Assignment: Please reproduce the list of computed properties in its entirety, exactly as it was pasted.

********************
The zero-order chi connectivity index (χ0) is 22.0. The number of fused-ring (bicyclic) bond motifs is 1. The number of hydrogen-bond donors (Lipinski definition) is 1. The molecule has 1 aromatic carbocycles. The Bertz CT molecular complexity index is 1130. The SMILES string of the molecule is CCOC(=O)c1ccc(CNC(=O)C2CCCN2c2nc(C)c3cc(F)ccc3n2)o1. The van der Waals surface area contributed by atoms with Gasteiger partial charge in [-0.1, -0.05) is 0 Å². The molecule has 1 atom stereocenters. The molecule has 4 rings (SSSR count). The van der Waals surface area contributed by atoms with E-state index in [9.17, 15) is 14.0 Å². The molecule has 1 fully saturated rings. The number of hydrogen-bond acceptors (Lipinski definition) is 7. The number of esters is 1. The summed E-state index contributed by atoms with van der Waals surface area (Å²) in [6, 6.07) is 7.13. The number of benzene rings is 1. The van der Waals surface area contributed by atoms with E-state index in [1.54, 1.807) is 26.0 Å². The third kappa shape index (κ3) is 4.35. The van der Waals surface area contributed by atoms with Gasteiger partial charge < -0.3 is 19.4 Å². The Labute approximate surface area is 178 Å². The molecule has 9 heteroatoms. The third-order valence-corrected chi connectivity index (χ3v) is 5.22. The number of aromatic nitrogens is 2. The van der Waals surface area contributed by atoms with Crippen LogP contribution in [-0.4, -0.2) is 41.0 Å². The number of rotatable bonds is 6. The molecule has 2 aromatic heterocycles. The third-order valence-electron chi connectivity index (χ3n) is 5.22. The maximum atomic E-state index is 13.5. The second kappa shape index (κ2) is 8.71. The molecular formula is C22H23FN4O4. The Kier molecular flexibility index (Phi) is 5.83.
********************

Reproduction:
The zero-order chi connectivity index (χ0) is 22.0. The number of fused-ring (bicyclic) bond motifs is 1. The number of hydrogen-bond donors (Lipinski definition) is 1. The molecule has 1 aromatic carbocycles. The Bertz CT molecular complexity index is 1130. The SMILES string of the molecule is CCOC(=O)c1ccc(CNC(=O)C2CCCN2c2nc(C)c3cc(F)ccc3n2)o1. The van der Waals surface area contributed by atoms with Gasteiger partial charge in [-0.1, -0.05) is 0 Å². The molecule has 1 atom stereocenters. The molecule has 4 rings (SSSR count). The van der Waals surface area contributed by atoms with E-state index in [9.17, 15) is 14.0 Å². The molecule has 1 fully saturated rings. The number of hydrogen-bond acceptors (Lipinski definition) is 7. The number of esters is 1. The summed E-state index contributed by atoms with van der Waals surface area (Å²) in [6, 6.07) is 7.13. The number of benzene rings is 1. The van der Waals surface area contributed by atoms with E-state index in [1.54, 1.807) is 26.0 Å². The third kappa shape index (κ3) is 4.35. The van der Waals surface area contributed by atoms with Gasteiger partial charge < -0.3 is 19.4 Å². The Labute approximate surface area is 178 Å². The molecule has 9 heteroatoms. The third-order valence-corrected chi connectivity index (χ3v) is 5.22. The number of aromatic nitrogens is 2. The van der Waals surface area contributed by atoms with Crippen LogP contribution in [-0.4, -0.2) is 41.0 Å². The number of rotatable bonds is 6. The molecule has 2 aromatic heterocycles. The third-order valence-electron chi connectivity index (χ3n) is 5.22. The maximum atomic E-state index is 13.5. The second kappa shape index (κ2) is 8.71. The molecular formula is C22H23FN4O4. The Kier molecular flexibility index (Phi) is 5.83.